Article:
If a corporation's current year earnings and profits (figured as of the close of the year without reduction for any distributions made during the year) are less than the total distributions made during the year, part or all of each distribution is treated as a distribution of accumulated earnings and profits. Accumulated earnings and profits are earnings and profits the corporation accumulated before the current year.
If the total amount of distributions is less than current year earnings and profits, see Current year earnings and profits, earlier.
taxmap/pubs/p542-010.htm#TXMP422ba00c
Used with current year earnings and profits.
If the corporation has current year earnings and profits, figure the use of accumulated and current earnings and profits as follows.
  1. Divide the current year earnings and profits by the total distributions made during the year.
  2. Multiply each distribution by the percentage figured in (1) to get the amount treated as a distribution of current year earnings and profits.
  3. Start with the first distribution and treat the part of each distribution greater than the allocated current year earnings and profits figured in (2) as a distribution of accumulated earnings and profits.
  4. If accumulated earnings and profits are reduced to zero, the remaining part of each distribution is applied against and reduces the adjusted basis of the stock in the hands of the shareholders. To the extent that the balance is more than the adjusted basis of the stock, it is treated as a gain from the sale or exchange of property.
taxmap/pubs/p542-010.htm#TXMP6c066743

Example.

You are the only shareholder of a corporation that uses the calendar year as its tax year. In January, you use the worksheet in the Form 5452 instructions to figure your corporation's current year earnings and profits for the previous year. At the beginning of the year, the corporation's accumulated earnings and profits balance was $20,000. During the year, the corporation made four $4,000 distributions to you ($4,000 × 4 = $16,000). At the end of the year (before subtracting distributions made during the year), the corporation had $10,000 of current year earnings and profits.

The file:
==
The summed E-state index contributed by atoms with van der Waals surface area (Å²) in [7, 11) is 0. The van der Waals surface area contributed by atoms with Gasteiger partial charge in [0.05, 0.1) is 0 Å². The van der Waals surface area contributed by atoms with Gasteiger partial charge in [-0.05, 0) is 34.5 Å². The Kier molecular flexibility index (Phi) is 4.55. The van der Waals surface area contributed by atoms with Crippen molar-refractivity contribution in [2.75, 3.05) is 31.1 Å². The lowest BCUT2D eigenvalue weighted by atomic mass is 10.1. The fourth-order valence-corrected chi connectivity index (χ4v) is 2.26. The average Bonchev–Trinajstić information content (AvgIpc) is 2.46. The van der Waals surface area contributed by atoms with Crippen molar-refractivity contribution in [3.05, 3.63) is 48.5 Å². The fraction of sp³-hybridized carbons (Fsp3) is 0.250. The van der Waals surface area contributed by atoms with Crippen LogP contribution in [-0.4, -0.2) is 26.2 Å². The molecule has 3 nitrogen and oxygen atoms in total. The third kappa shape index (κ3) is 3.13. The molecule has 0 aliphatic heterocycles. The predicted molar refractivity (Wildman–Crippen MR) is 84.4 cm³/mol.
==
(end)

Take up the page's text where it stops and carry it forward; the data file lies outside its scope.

Since the corporation's current year earnings and profits ($10,000) were less than the distributions it made during the year ($16,000), part of each distribution is treated as a distribution of accumulated earnings and profits. Treat the distributions as follows.
  1. Divide the current year earnings and profits ($10,000) by the total amount of distributions made during the year ($16,000). The result is .625.
  2. Multiply each $4,000 distribution by the .625 figured in (1) to get the amount ($2,500) of each distribution treated as a distribution of current year earnings and profits.
  3. The remaining $1,500 of each distribution is treated as a distribution from accumulated earnings and profits. The corporation distributed $6,000 ($1,500 × 4) of accumulated earnings and profits.
The remaining $14,000 ($20,000 − $6,000) of accumulated earnings and profits is available for use in the following year.
The corporation must issue a Form 1099-DIV to you by January 31 to report the $16,000 distributed to you during the previous year as dividends. The corporation must use Form 1096 to report this information to the IRS by February 28 (March 31 if filing electronically). The corporation does not deduct these dividends on its income tax return.
taxmap/pubs/p542-010.htm#TXMP712bee28
Used without current year earnings and profits.
If the corporation has no current year earnings and profits, figure the use of accumulated earnings and profits as follows.